You may be given appropriately controlled medication throughout this process to help you manage any withdrawal symptoms.
Once stabilised through the detox process, you will have the option to participate in therapeutic group sessions with a supportive peer group.
All inpatients on the addiction treatment programme agree to random alcohol and drug tests alongside other treatment guidelines. These guidelines are implemented with the sole intention of keeping all patients and hospital staff safe.
Addiction treatment at Nightingale Hosptial
Our approach to treating all addictions combines individualised addiction treatment programmes, with therapies that are based on current clinical evidence. Patients can seek help for their addiction at Nightingale Hospital in an inpatient, day patient or outpatient setting.
Our addiction treatment multidisciplinary team (MDT) consists of leading consultant psychiatrists, nurses and therapists who are all specially trained in addiction. They are supported by clinical psychologists, trauma therapists, counselling psychologists and psychotherapists ensuring that we deliver specialised, evidence-based treatments.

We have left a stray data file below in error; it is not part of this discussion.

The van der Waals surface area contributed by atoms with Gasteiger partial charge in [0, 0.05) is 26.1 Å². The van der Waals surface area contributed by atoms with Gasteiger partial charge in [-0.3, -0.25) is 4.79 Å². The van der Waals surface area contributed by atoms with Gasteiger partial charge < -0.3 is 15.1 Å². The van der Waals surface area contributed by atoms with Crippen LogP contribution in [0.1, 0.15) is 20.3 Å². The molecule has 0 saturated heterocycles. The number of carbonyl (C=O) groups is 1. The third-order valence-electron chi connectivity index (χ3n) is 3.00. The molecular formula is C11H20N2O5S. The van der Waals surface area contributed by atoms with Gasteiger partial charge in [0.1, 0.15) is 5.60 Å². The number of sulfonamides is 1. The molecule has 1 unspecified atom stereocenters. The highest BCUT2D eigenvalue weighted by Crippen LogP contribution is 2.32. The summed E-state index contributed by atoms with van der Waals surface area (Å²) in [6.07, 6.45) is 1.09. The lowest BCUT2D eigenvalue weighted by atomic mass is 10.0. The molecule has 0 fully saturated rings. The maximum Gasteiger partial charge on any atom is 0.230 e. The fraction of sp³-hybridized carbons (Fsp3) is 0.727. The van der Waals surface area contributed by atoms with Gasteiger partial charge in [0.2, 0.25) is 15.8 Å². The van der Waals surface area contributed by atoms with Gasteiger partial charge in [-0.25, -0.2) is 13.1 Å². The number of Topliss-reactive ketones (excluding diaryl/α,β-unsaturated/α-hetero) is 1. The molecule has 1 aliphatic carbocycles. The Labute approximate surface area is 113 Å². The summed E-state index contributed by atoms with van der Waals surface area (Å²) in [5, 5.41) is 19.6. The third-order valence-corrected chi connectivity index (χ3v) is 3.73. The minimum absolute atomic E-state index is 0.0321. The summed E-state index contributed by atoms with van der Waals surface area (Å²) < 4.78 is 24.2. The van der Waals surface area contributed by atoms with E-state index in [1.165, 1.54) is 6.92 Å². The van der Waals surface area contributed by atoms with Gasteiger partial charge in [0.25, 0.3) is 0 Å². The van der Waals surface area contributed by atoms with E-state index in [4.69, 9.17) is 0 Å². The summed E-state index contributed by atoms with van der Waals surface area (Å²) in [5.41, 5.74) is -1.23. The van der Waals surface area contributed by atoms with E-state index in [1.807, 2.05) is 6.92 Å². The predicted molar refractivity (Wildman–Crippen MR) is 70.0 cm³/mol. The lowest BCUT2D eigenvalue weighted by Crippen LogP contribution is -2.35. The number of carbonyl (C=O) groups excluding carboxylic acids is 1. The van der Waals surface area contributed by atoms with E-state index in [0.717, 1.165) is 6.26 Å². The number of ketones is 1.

Our expert team is highly skilled in treating all addictions, such as alcohol addiction, drug addiction (including amphetamine, benzodiazepine, cannabis, cocaine, codeine, ecstasy, heroin, inhalants, ketamine, opiates and prescription drug addictions) and behavioural addictions (such as technology, gambling, sex and love, co-dependency).
Numerous factors are known to contribute to sustained recovery. Some people do recover from addiction with no professional treatment, and there is not only one path. However, the evidence is clear, professional treatment works and makes it more likely that people begin recovery and continue in recovery.
Our inpatient addiction treatment is provided via two separate modalities:
- 28-day addiction treatment rehabilitation programme
- 7-10-day detox admission
Addictions treatment telephone consultationWe offer a free telephone consultation to determine if addictions treatment would be right for you, or a loved one. Complete the form below and a member of our expert addictions team will be in touch to arrange an appointment.
What is an addiction?
Addiction is a complex condition, characterised by an uncontrollable urge to use a particular substance (drugs or alcohol), or engage in a behaviour (gambling, technology, sex and love), despite many harmful consequences.
When someone develops an addiction to a substance or a behaviour, use will overstimulate the reward pathways in the brain resulting in pleasure. Use of the substance and behaviour can be used as a coping mechanism to avoid unpleasant feelings, thoughts or emotions. Over time, the brain function of self-regulation is diminished and control becomes almost impossible, resulting in an addiction.
An addiction can rapidly impact an individual’s mental and physical health, relationships, and finances and cause social and legal problems.
Professional addiction treatment is shown to be the most effective way to tackle addiction and support the individual in long-term recovery.